Hooking up industrial systems to the Smart Grid
Today, we are in one of the earliest phases, an instrumentation phase adding the ability to assess power utilization in real-time. The majority of federal stimulus money earmarked for the Smart Grid is being used to enhance power monitoring with smart meters that can be read remotely and in real-time.
By Roy Kok, Kepware
When you say the term Smart Grid, you could be talking about any number of applications and technologies. After all, Smart Grid is simply the concept of utilizing power more efficiently. This means managing loads smartly to remove excess demand. It means managing generation to create power as cost effectively as possible. It means transmitting power to where it is needed with as little loss as possible.
There are many Smart Grid initiatives including Home to Grid (H2G), Building to Grid (B2G) and Industry to Grid (I2G). These initiatives are designed to manage power use more effectively, either through voluntary means (homeowners changing their habits based on variable electric rates) or through Demand and Response controls between Power providers and users, enabling the delicate balance of generation vs. demand.
In times of stress (when generation cannot meet the load), utilities have the ability to load shed (reduce demand on the system by shutting off appliances (home systems), or shutting down major users (Industrial users with load management agreements). Alternatively, remote power generation – emergency generation, typically idle at major facilities and used during power outages, may be brought on-line to supplement power to the grid.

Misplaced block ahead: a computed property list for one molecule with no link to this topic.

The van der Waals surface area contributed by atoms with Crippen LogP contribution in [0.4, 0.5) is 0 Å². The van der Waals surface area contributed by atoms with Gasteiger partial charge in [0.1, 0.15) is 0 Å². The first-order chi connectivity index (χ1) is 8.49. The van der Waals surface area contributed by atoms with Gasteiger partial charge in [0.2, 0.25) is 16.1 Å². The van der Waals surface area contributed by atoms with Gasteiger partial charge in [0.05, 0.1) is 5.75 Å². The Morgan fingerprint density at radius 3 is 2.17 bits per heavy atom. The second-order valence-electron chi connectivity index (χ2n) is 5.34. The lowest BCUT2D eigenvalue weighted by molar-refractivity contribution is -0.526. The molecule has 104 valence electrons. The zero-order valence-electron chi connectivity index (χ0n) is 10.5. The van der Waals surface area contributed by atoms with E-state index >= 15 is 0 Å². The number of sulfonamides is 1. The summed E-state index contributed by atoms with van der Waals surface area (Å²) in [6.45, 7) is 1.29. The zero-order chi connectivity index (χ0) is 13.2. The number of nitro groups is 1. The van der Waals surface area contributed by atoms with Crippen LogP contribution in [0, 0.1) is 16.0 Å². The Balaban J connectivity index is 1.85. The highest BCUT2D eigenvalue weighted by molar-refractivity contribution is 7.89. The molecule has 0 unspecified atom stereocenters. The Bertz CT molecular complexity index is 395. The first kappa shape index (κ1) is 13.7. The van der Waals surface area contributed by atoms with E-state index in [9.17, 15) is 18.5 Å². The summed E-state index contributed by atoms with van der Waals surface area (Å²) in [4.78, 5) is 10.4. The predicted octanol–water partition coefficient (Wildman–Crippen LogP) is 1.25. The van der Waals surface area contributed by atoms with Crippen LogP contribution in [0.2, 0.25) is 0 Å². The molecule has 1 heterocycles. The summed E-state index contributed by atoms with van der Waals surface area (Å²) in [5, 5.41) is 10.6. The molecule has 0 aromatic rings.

There are several phases which lead to the new world of the Smart Grid. Today, we are in one of the earliest phases, an instrumentation phase adding the ability to assess power utilization in real-time. The majority of federal stimulus money earmarked for the Smart Grid is being used to enhance power monitoring with smart meters that can be read remotely and in real-time.
This, of course, requires enhanced communications. While there is no one “Smart Grid Protocol,” there is a wide range of protocols that can and are applied to Smart Grid applications. For a list of protocols being highlighted for Smart Grid use, see the NIST Framework and Roadmap for Smart Grid Interoperability (NIST Special Publication 1108).
The world of Smart Grid communications will likely break down into two major categories, the consumer (home) and the industrial (building and Industry to Grid) markets. These markets will be served through very different technologies due to their needs and the costs involved.
The consumer marketplace will be served through a combination of Smart Meter gateways, Internet interfaces and appliances designed to operate intelligently based on homeowner preferences or remote utility commands.
These systems need to remain as inexpensive as possible for mass adoption. They need to connect simply, avoiding installation costs. They will likely make extensive use of wireless technologies.